Aims: To assess neurodevelopmental outcome at 2 years for neonatal intensive care unit (NICU) admissions compared with controls, and to trial a parent-reporting scheme.
Methods: All infants admitted to the NICU at Christchurch Women's Hospital over a 12-month period and whose parents were domiciled in a defined geographical region were eligible for study, together with every eighth term infant not admitted (to a total of 300). Parents completed a two-page questionnaire on their child's 2nd birthday. All infants <28 weeks gestation and a random 300 NICU admissions and 108 controls underwent a paediatric examination and Bayley II assessment at 2 years of age.
Results: A total of 387 NICU infants (86% eligible) and 306 controls were enrolled. At 2 years of age, 276 NICU infants (89% survivors) and 94 controls (87%) had some follow up. For infants of <33 weeks, 33–36 weeks, ≥37 weeks gestation and controls, the percentage >1 SD below the mean on the Bayley Mental Development Index scales were 33.3, 36.5, 44.6 and 24.1, respectively (P= 0.03); on the Psychomotor Developmental Index scales were 30.0, 29.1, 41.1 and 19.5 (P= 0.02) and the percentage with any cerebral palsy were 11.1, 2.8, 5.2 and 1.2.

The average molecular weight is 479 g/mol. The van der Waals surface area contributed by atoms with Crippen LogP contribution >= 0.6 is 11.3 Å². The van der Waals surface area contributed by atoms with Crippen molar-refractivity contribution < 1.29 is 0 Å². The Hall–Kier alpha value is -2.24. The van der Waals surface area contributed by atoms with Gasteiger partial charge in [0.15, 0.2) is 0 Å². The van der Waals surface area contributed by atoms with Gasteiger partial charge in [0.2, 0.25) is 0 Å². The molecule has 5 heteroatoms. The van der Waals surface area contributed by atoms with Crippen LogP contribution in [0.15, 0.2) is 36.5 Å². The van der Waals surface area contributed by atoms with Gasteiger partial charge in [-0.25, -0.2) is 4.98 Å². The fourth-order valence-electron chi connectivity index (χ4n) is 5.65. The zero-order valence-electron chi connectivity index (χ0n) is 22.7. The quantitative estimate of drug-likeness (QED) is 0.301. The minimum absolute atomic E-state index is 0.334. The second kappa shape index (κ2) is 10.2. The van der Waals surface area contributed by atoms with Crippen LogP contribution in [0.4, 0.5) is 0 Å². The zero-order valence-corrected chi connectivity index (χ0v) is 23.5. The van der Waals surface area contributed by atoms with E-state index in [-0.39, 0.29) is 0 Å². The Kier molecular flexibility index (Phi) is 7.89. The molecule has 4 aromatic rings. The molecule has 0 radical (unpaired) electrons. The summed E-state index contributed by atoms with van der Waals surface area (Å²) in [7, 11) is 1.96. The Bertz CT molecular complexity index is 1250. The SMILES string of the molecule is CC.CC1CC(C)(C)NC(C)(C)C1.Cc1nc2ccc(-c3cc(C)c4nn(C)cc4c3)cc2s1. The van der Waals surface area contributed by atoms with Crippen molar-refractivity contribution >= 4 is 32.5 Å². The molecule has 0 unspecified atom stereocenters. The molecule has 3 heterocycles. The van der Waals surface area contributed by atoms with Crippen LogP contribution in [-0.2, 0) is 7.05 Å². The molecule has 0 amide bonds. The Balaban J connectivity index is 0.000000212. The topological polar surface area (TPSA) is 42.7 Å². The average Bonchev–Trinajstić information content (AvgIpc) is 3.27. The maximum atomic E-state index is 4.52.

Conclusions: At 2 years of age, NICU graduates have more developmental problems than controls across a range of measures. In many cases, term NICU graduates have the least favourable outcome. There was only moderate agreement between parents' reporting of moderate or severe developmental disability by means of a questionnaire, compared with professionals (kappa statistic 0.38), with parents tending to underestimate problems.